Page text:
On the Third Day of Christmas,…

…My True Love Sent to Me … Three solemn meditations on the transient nature of human existence.
Sometimes you want something a little dark to make the light shine brighter, you want to read something not so joyful, sometimes you just want to read about death.
One of our booksellers has been exploring some of these holiday-escapist books and polishing up her death puns… some of them are to die for.

“December is upon us, and for those Scrooges out there lamenting the sudden onset of Christmas, I have some books to take the (festive) edge off the season. Smoke Gets in Your Eyes: And Other Lessons from the Crematory is a darkly funny & insightful book about Caitlin Doughty’s experience working as a mortician. Doughty, an ex-medieval scholar and death theorist became known for her popular YouTube advice column ‘Ask a Mortician’ where she answers people’s questions about death, with honesty & humour. Part memoir, part philosophy, this book attempts to lift the lid on the proverbial coffin and shed some light on one of our least talked about subjects.

Stiff was published in 2003 to great critical acclaim and a spot on the New York Times Bestseller list, but rigor mortis hasn’t set in yet. The book may be titled Stiff but the writing is anything but. This engaging scientific history of the cadaver covers the history of donating body parts to medical science, and the process of decomposition after death. This is essential reading for those with a strong stomach who want to learn a little more about body snatching, airplane crashes or post-mortem plastic surgery.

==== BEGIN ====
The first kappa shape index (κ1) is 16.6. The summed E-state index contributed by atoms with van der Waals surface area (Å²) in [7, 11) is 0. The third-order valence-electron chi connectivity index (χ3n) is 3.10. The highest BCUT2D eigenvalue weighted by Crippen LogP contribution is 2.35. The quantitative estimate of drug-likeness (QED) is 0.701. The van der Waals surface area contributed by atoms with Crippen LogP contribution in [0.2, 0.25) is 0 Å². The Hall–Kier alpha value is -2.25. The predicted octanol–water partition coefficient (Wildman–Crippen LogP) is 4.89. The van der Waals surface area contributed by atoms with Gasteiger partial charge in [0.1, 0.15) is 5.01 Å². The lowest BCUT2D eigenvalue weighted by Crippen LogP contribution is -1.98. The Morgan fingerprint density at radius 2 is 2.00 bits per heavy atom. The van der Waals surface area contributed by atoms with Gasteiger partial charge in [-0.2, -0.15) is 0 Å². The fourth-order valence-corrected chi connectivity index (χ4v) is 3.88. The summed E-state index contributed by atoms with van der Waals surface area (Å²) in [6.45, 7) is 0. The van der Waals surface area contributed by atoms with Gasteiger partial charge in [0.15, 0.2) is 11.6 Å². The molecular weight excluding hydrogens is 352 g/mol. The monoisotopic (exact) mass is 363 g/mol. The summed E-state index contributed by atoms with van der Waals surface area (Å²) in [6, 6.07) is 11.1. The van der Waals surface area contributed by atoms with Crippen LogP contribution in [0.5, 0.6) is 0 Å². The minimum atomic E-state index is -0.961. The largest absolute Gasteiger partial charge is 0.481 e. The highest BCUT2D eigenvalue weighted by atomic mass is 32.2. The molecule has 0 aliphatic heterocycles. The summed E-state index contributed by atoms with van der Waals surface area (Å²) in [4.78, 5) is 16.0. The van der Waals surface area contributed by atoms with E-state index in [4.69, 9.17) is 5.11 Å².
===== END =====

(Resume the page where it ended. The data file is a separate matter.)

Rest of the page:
Atul Gawande’s latest offering, Being Mortal, once again bridges the gap between literature and medicine with incredible empathy and skill. Gawande’s first three books, about surgery and medical ethics, are critically acclaimed and

considered staples within the medical industry, and his latest offering is no different. In this book, Gawande takes issue with Western medicine’s focus on prolongment of life over quality, and asks how we can address our own mortality with greater empathy and care. With endorsements from literary luminaries such as Diana Athill, Oliver Sacks and Malcolm Gladwell, this is a book for doctors and laymen alike.”

So, when one has tired of the seasonal mince-pie-eating, ribbon tying and wrap selecting, carols ad nauseam and jollifications with all the (jingle) bells on, we suggest a little dip into one of these – you’ll appreciate all the festivities all the more afterwards – and probably have discovered the perfect book for that thoughtful friend or unusual relative! We all have someone one of these would be perfect for….

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